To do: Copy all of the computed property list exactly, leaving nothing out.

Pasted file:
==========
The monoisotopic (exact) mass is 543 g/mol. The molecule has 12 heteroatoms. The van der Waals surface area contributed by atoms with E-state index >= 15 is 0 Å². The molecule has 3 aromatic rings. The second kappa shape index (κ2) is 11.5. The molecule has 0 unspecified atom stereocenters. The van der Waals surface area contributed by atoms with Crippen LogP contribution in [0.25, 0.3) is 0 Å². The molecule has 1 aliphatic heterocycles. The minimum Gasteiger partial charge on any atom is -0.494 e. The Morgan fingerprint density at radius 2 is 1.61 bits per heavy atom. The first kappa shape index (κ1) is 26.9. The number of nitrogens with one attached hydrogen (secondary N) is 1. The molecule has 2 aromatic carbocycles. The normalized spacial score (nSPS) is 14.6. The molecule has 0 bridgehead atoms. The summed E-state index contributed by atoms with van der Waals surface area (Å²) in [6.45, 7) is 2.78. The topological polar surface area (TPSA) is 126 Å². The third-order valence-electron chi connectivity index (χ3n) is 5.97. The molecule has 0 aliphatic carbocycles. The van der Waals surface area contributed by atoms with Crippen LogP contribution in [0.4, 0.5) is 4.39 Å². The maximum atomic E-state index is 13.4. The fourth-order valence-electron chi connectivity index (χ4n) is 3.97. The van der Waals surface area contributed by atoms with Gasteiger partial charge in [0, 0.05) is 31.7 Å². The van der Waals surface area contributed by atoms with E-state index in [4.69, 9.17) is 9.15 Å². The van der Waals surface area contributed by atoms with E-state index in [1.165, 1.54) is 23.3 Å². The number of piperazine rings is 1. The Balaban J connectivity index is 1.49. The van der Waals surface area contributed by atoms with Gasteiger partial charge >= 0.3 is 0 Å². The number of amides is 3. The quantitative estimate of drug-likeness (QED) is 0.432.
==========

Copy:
The monoisotopic (exact) mass is 543 g/mol. The molecule has 12 heteroatoms. The van der Waals surface area contributed by atoms with E-state index >= 15 is 0 Å². The molecule has 3 aromatic rings. The second kappa shape index (κ2) is 11.5. The molecule has 0 unspecified atom stereocenters. The van der Waals surface area contributed by atoms with Crippen LogP contribution in [0.25, 0.3) is 0 Å². The molecule has 1 aliphatic heterocycles. The minimum Gasteiger partial charge on any atom is -0.494 e. The Morgan fingerprint density at radius 2 is 1.61 bits per heavy atom. The first kappa shape index (κ1) is 26.9. The number of nitrogens with one attached hydrogen (secondary N) is 1. The molecule has 2 aromatic carbocycles. The normalized spacial score (nSPS) is 14.6. The molecule has 0 bridgehead atoms. The summed E-state index contributed by atoms with van der Waals surface area (Å²) in [6.45, 7) is 2.78. The topological polar surface area (TPSA) is 126 Å². The third-order valence-electron chi connectivity index (χ3n) is 5.97. The molecule has 0 aliphatic carbocycles. The van der Waals surface area contributed by atoms with Crippen LogP contribution in [0.4, 0.5) is 4.39 Å². The maximum atomic E-state index is 13.4. The fourth-order valence-electron chi connectivity index (χ4n) is 3.97. The van der Waals surface area contributed by atoms with Gasteiger partial charge in [0, 0.05) is 31.7 Å². The van der Waals surface area contributed by atoms with E-state index in [4.69, 9.17) is 9.15 Å². The van der Waals surface area contributed by atoms with E-state index in [1.165, 1.54) is 23.3 Å². The number of piperazine rings is 1. The Balaban J connectivity index is 1.49. The van der Waals surface area contributed by atoms with Gasteiger partial charge >= 0.3 is 0 Å². The number of amides is 3. The quantitative estimate of drug-likeness (QED) is 0.432.